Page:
IN Monday’s column Shona Craven dared to suggest that “property” prices falling would be beneficial to those aspiring to join the “property ladder” and wondered if such a policy would be politically acceptable. In her concluding paragraph, she describes “the British preoccupation with the theoretical value of homes” as being “as illogical as it is destructive” and asks “will Labour have the guts to openly say reducing house prices would be beneficial?”

We live in a country where we are encouraged to believe that rising food or fuel prices etc are bad but rising “property” prices are good. TV shows encourage us to buy, improve, rent or sell “properties” as a good, beneficial activity. Owning multiple “properties” earning you rental income is encouraged and market conditions (shortages) are controlled largely by building companies to inflate prices. We are led to accept that rising values are a good thing. Shona rightly challenges this.

READ MORE: Shona Craven: Bringing down prices is the only true ‘help to buy’

Allowing a large section of our society to be 1) indebted by mortgages to the detriment of their living standards and being forced to cut back on eating or heating, 2) shut out of owning a home and vulnerable to the insecurity of the rental sector, or 3) cast onto the streets in destitution should be unacceptable in our society.

A house should be a home, not a property! The construction of good, warm housing of a range of sizes to meet all budgets in sufficient quantity to become much more affordable should be managed by a powerful regulated body. Communities where there is a mix of housing sizes should be encouraged to end our current social apartheid of different estates for rich and poor. Taxation should be used to discourage the buy-to-rent sector, making renting a non-profit activity. Everyone should have access to appropriate housing, whether for zero ownership at the lowest cost or ownership at a greater cost depending on deposit and length of mortgage at fixed rates. Capital gains tax should be levied on house sales, allowing for inflation and improvements.

These measures would reduce house prices and the amounts paid to lenders. This would free income to be spent elsewhere, benefiting our economy. I join Shona in challenging any party claiming to follow progressive policies to adopt these suggestions. They would have to give our society priority over business by ignoring their lobbying.

Campbell Anderson

IN the Website Comments section in Tuesday’s National, Alison Hall makes the extraordinary comment: “There is something parasitic about making a living from renting out property. Urgent need for intervention and regulation”. I wonder where she thinks people who can’t afford to buy a house are going to live if there is not the option of renting. A tent, perhaps?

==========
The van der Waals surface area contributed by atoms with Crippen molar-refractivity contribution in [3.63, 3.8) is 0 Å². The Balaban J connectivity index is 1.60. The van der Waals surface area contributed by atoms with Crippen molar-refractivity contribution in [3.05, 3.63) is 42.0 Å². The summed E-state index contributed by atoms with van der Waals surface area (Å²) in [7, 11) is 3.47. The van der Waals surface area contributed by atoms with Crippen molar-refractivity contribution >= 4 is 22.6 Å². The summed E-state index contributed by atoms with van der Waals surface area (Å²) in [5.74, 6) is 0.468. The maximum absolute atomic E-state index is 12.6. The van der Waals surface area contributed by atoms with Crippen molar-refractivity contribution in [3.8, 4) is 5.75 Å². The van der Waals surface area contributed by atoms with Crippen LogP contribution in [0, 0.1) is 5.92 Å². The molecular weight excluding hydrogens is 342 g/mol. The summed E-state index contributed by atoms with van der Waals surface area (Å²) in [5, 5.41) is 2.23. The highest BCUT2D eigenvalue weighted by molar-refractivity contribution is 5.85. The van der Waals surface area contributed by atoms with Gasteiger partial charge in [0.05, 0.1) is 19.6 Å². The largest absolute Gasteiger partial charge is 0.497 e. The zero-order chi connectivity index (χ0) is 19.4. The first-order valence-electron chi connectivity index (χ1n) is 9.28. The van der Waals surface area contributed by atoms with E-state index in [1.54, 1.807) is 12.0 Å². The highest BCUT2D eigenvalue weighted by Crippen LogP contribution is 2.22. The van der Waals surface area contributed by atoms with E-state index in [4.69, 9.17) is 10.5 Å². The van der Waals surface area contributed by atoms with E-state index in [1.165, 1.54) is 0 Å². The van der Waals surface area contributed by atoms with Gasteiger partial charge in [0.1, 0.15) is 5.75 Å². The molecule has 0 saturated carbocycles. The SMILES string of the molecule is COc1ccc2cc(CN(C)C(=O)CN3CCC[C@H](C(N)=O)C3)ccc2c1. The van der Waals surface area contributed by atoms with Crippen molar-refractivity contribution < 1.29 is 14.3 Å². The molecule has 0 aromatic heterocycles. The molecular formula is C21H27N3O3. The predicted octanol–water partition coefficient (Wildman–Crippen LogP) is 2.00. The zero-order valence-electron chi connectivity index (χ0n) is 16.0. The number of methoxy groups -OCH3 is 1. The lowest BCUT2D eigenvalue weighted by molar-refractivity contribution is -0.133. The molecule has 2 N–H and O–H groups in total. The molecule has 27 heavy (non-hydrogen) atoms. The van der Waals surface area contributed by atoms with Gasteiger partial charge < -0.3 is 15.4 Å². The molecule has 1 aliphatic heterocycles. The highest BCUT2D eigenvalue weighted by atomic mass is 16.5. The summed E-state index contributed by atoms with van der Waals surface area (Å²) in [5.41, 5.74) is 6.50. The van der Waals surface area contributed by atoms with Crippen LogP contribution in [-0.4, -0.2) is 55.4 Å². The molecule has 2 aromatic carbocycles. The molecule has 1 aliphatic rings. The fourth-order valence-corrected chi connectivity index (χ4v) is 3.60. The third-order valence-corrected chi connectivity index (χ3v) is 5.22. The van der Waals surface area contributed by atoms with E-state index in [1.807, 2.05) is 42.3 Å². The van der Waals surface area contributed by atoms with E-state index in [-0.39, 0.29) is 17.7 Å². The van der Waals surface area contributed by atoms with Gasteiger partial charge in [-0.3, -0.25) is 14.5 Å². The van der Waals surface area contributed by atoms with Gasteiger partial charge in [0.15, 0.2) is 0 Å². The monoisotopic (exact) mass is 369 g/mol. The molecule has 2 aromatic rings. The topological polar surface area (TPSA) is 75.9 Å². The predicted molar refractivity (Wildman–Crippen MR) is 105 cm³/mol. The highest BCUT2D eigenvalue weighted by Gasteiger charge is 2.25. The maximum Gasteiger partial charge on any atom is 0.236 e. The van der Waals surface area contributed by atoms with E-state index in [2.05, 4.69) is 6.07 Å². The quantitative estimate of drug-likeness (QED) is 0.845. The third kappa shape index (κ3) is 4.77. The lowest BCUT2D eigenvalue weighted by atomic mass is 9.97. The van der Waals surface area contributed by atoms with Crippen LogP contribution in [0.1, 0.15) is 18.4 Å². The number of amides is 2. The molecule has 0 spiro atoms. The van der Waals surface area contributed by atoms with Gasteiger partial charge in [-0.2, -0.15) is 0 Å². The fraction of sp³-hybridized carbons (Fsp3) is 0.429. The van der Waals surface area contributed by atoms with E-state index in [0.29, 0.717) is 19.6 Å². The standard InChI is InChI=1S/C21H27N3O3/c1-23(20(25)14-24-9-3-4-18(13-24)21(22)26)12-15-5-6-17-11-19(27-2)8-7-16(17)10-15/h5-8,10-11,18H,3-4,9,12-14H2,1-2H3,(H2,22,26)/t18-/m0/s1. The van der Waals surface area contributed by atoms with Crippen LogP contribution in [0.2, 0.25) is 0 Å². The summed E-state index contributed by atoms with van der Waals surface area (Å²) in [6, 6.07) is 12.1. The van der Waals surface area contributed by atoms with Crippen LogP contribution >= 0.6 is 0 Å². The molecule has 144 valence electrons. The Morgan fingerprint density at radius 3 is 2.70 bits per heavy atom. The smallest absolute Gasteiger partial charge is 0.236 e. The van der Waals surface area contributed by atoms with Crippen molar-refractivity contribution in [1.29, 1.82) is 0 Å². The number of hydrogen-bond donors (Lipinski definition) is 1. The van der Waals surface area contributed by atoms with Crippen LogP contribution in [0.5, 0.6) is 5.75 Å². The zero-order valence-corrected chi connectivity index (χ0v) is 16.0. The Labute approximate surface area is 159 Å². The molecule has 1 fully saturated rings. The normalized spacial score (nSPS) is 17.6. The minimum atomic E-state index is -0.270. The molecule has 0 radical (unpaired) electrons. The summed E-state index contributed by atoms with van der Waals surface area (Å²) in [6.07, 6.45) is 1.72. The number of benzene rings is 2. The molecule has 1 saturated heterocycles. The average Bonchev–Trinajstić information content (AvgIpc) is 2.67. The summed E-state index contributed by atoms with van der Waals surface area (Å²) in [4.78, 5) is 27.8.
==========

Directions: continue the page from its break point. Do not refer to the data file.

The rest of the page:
As to regulation, the rental industry is heavily regulated, as I found when one of my tenants took to drink and declined to pay his rent. It took me six months to evict him, and with cleaning up the mess he left behind I lost a year’s rental income.

It seems that there is an open season on landlords at present as if we are all like Peter Rachman. Personally, I rent out a property at what my tenants consider a reasonable sum and I attend to any problems in short order. I’m certain I’m not alone in this, it just seems to me to be the right thing to do.

Perhaps Ms Hall might like to reconsider her sweeping generalisations before hitting “send”.

Tony Perridge

GERRY Hassan is right that all sections of Scottish societies should be holding its government to account (Safety-first politics is over..., Oct 24). That includes individual constituencies holding to accounts their MSPs who, in turn, should be holding the government to account on our behalf.

Of course, we can do this ourselves by writing letters to our MSPs or even to this newspaper. There have been many fine letters of criticism, to say nothing of the columns written by the likes of Gerry and the Wee Ginger Dug amongst others.

However, I see nothing within the vennels of Holyrood that leads me to believe its occupants read The National, let alone take note of its included sound advice from others.

Humza Yousaf now seems to be taking a lead from his predecessor and dictating democracy from the top through his intervention concerning the local tax freeze. Does he not trust our local representative councillors to act democratically on our behalf?

I did not vote for Humza Yousaf but I have accepted his leadership hoping for change. This has not been forthcoming as yet. My god, he is still going to ask Westminster for permission to hold a referendum, and this based on a dubious Scottish result in the coming UK election.

I will still vote for the SNP simply because I am an old-fashioned socialist, without any faith in any other Scottish political party being of the same ilk, but without any conviction of success.

And I am never convinced that copying Sunak, in a white shirt with the sleeves neatly folded up, is in any way pretending to represent the working class. We are more grown-up and a wee bit more intelligent these days, Humza!

Alan Magnus-Bennett